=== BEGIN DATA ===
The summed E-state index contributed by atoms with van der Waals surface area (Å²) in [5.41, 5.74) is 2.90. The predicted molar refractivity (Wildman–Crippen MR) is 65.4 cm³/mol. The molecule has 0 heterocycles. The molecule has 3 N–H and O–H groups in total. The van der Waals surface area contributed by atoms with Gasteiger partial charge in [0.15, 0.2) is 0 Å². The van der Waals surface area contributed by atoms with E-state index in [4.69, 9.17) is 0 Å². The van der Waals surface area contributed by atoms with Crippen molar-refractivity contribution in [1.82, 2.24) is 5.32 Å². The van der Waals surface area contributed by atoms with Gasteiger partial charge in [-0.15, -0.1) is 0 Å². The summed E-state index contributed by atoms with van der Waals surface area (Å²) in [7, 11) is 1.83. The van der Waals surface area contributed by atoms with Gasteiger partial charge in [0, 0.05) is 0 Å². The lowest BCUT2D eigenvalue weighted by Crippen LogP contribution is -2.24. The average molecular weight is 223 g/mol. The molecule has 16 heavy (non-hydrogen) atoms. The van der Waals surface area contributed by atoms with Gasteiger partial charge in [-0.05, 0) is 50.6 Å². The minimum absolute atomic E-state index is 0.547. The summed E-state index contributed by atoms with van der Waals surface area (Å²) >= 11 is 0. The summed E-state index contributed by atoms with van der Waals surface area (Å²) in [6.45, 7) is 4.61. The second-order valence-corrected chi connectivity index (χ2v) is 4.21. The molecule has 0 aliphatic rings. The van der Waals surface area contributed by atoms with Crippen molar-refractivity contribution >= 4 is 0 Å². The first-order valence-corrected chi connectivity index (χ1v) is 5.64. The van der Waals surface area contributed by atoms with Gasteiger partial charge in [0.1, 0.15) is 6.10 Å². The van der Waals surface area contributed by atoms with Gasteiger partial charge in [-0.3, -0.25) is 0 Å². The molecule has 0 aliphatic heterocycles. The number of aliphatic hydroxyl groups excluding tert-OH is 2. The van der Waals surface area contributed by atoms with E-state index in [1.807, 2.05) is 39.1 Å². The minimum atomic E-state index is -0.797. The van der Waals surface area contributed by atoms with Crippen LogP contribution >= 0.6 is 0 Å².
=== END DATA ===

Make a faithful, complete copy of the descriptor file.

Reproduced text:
The summed E-state index contributed by atoms with van der Waals surface area (Å²) in [5.41, 5.74) is 2.90. The predicted molar refractivity (Wildman–Crippen MR) is 65.4 cm³/mol. The molecule has 0 heterocycles. The molecule has 3 N–H and O–H groups in total. The van der Waals surface area contributed by atoms with Gasteiger partial charge in [0.15, 0.2) is 0 Å². The van der Waals surface area contributed by atoms with E-state index in [4.69, 9.17) is 0 Å². The van der Waals surface area contributed by atoms with Crippen molar-refractivity contribution in [1.82, 2.24) is 5.32 Å². The van der Waals surface area contributed by atoms with Gasteiger partial charge in [-0.15, -0.1) is 0 Å². The summed E-state index contributed by atoms with van der Waals surface area (Å²) in [7, 11) is 1.83. The van der Waals surface area contributed by atoms with Gasteiger partial charge in [0, 0.05) is 0 Å². The lowest BCUT2D eigenvalue weighted by Crippen LogP contribution is -2.24. The average molecular weight is 223 g/mol. The molecule has 16 heavy (non-hydrogen) atoms. The van der Waals surface area contributed by atoms with Gasteiger partial charge in [-0.05, 0) is 50.6 Å². The minimum absolute atomic E-state index is 0.547. The summed E-state index contributed by atoms with van der Waals surface area (Å²) >= 11 is 0. The summed E-state index contributed by atoms with van der Waals surface area (Å²) in [6.45, 7) is 4.61. The second-order valence-corrected chi connectivity index (χ2v) is 4.21. The molecule has 0 aliphatic rings. The van der Waals surface area contributed by atoms with Crippen molar-refractivity contribution >= 4 is 0 Å². The first-order valence-corrected chi connectivity index (χ1v) is 5.64. The van der Waals surface area contributed by atoms with Gasteiger partial charge in [0.1, 0.15) is 6.10 Å². The van der Waals surface area contributed by atoms with Gasteiger partial charge in [-0.3, -0.25) is 0 Å². The molecule has 0 aliphatic heterocycles. The number of aliphatic hydroxyl groups excluding tert-OH is 2. The van der Waals surface area contributed by atoms with E-state index in [1.807, 2.05) is 39.1 Å². The minimum atomic E-state index is -0.797. The van der Waals surface area contributed by atoms with Crippen LogP contribution >= 0.6 is 0 Å².